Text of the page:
This is a great spot to visit. Apart from the beauty of the Australian bush, there are so many tracks to follow, such privacy to be found, quiet rivers to camp beside, history to learn about and some great bush walking too.
But there is more……
To me, there are two sides to this National Park. on the one-hand, there are well maintained tracks that allow easy access to some soft roaders, AWD vehicles and SUV’s. Most are well within the ability of novice off road drivers. You can reach some great camping grounds and a trip with one or two nights camping is highly recommended. Take all you need and take away everything you bring.
The other side is more wild. People sometimes ask is there any real 4WDing in this park. Yes there is. Steep washed out tracks, rugged hills, deep gullies and spectacular scenery can all be found. Some tracks require a lot of expertise, a well prepared vehicle with recovery gear along with the knowledge on how to use it properly.
A few simple suggestions for this National Park;
1) If you find yourself on a track that is gradually getting worse, narrowing and generally looking less travelled, keep looking for good spots to turn around and do so, before you have no options left. Rough tracks can be fun but be aware of you and your vehicles limitations.
2) Especially in this National Park, if you are going down a steep hill, you WILL have to go up a steep hill on the other side. In the Abercrombie River NP, there are no exceptions. Many ill-equipped vehicles will get you down a hill (thanks to gravity) but that same villain will stop you getting up the other side. I’ve pulled out 4WD’s in that exact predicament before, much to their relief.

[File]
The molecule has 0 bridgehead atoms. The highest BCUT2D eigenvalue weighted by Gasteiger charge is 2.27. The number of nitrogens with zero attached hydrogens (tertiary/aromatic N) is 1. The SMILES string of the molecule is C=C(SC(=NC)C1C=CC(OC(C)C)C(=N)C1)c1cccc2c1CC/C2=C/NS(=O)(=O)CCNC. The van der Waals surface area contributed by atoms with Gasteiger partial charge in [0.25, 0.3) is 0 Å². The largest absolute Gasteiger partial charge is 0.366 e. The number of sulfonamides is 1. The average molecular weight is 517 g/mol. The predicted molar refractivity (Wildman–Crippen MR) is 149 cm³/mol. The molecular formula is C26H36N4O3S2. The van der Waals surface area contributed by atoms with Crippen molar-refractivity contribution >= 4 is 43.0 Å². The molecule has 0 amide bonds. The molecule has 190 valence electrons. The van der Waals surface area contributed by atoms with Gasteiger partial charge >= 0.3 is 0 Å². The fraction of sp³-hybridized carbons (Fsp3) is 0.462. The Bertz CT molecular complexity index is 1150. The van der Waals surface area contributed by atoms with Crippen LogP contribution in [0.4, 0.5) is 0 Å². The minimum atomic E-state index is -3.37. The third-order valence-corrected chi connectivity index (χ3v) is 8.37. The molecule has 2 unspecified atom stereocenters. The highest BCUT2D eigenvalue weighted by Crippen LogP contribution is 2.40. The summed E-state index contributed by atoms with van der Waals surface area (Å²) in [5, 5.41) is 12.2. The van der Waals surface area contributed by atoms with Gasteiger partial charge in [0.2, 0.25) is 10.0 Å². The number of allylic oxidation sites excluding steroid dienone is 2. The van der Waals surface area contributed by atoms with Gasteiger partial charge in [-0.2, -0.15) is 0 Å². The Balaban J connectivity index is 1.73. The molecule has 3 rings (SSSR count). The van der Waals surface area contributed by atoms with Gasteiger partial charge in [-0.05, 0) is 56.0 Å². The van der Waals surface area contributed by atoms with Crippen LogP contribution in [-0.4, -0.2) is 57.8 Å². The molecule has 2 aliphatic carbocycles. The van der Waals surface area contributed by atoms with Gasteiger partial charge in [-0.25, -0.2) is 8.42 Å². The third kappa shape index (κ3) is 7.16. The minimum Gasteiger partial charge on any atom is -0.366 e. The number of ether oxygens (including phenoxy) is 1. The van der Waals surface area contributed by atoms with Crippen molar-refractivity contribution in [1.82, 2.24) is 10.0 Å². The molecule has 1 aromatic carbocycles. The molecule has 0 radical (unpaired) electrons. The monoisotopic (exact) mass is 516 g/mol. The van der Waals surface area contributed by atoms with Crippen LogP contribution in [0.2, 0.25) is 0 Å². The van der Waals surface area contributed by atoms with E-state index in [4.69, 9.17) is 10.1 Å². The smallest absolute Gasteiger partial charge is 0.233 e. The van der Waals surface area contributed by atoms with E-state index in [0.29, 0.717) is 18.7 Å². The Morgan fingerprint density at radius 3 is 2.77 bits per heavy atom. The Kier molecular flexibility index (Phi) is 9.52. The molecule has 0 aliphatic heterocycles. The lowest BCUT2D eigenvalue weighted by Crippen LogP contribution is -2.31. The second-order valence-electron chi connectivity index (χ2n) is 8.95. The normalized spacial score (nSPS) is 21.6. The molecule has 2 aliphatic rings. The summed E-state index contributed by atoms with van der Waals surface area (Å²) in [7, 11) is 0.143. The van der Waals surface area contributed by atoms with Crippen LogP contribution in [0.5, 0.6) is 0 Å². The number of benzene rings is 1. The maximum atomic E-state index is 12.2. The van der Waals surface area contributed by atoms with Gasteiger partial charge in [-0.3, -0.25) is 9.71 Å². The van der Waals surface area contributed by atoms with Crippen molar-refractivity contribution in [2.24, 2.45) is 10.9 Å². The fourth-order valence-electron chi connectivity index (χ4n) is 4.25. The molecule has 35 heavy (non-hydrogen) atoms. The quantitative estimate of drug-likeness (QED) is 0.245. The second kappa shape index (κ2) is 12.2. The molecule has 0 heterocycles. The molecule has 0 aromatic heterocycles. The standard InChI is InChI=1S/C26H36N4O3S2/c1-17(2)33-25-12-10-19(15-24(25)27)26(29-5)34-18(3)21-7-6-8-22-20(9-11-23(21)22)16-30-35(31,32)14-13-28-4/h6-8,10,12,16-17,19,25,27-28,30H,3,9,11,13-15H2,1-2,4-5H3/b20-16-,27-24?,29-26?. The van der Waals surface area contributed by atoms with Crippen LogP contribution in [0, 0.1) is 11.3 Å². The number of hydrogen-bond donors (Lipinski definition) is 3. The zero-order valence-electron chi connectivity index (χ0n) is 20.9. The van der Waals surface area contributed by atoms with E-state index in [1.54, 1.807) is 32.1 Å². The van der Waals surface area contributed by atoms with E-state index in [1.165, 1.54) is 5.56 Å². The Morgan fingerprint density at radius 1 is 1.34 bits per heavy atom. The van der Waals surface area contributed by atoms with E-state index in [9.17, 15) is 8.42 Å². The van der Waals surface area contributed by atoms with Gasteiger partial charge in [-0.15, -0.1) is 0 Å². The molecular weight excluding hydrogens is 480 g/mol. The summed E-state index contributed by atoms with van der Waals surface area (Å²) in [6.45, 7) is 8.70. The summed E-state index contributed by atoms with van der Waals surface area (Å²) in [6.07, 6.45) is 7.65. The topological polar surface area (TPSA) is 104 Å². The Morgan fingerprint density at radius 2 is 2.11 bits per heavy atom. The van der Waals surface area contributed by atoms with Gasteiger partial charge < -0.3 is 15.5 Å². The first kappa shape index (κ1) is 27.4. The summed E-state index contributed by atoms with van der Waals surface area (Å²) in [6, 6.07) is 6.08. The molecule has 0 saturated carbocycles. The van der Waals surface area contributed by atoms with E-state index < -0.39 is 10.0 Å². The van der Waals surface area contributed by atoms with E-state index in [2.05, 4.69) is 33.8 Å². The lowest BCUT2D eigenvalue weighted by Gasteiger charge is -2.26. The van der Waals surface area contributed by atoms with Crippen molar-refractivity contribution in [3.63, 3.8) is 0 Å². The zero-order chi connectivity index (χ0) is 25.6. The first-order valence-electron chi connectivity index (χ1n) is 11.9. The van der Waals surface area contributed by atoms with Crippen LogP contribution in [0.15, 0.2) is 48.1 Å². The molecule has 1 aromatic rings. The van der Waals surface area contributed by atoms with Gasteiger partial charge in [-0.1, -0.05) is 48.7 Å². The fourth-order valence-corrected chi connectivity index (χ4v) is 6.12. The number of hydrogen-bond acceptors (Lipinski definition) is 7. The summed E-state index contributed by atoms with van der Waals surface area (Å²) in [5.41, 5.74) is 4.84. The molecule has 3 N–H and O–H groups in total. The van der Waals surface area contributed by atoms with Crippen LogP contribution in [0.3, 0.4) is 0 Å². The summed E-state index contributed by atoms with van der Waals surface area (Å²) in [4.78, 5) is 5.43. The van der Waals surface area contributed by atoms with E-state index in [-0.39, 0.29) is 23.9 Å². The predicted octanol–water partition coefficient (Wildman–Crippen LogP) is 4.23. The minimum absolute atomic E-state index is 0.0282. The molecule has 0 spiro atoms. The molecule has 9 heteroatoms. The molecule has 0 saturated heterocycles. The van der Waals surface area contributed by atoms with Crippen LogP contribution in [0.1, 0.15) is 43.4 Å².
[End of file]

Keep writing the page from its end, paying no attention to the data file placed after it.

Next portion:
A few Do’s and Dont’s to consider when in any National Park.
Please don’t leave rubbish. There are no garbage trucks visiting the parks.
Don’t feed wildlife. It is cute to see native animals up close, but they are not used to eating our food, nor are they equipped to deal with the germs that we carry on food scraps we’ve been eating. No… not even apple cores are good for wildlife. Sorry.
Take lots of photos but no souvenirs. Hard as it may be to not grab something to remind you of your visit, it’s just not the right thing to do.
Be sensitive to the environment. Stay on tracks. Minimise wheel spin. Go easy in mud puddles and in river crossings. I know it sounds like I’m taking away some of the fun, but its better for the future generations if we look after the parks now.
Water. Take plenty of it. Food too. Something warm to wear – even in summer. If you get stuck and need to stay overnight, it can get cold overnight at 1100m above sea level, even in Summer. Tell someone where you are going and when you’re expected back – Be specific in your instructions as to where you are going and what you are doing and stick to that plan.
Emergency Locator beacons (EPIRB) save lives. Much of the park has no mobile reception, so unless you have a Satellite phone, you’ll have no way of contacting anyone. An EPIRB can be bought for a few hundred dollars but you can also hire one from some police stations and National Parks offices. Think about it next time you go bush.
Is your vehicle ready? Driving around town all week is not the same as going bush. If in doubt, see a mechanic, tell them your intentions and ask; Is my vehicle mechanically OK to go bush?
On a final note, here are a few pics of an old Gold miner / cattleman’s hut deep in the Abecrombie River National Park. Enjoy. Photos courtesy of Robyn Lambert who came along with Detour Adventures recently.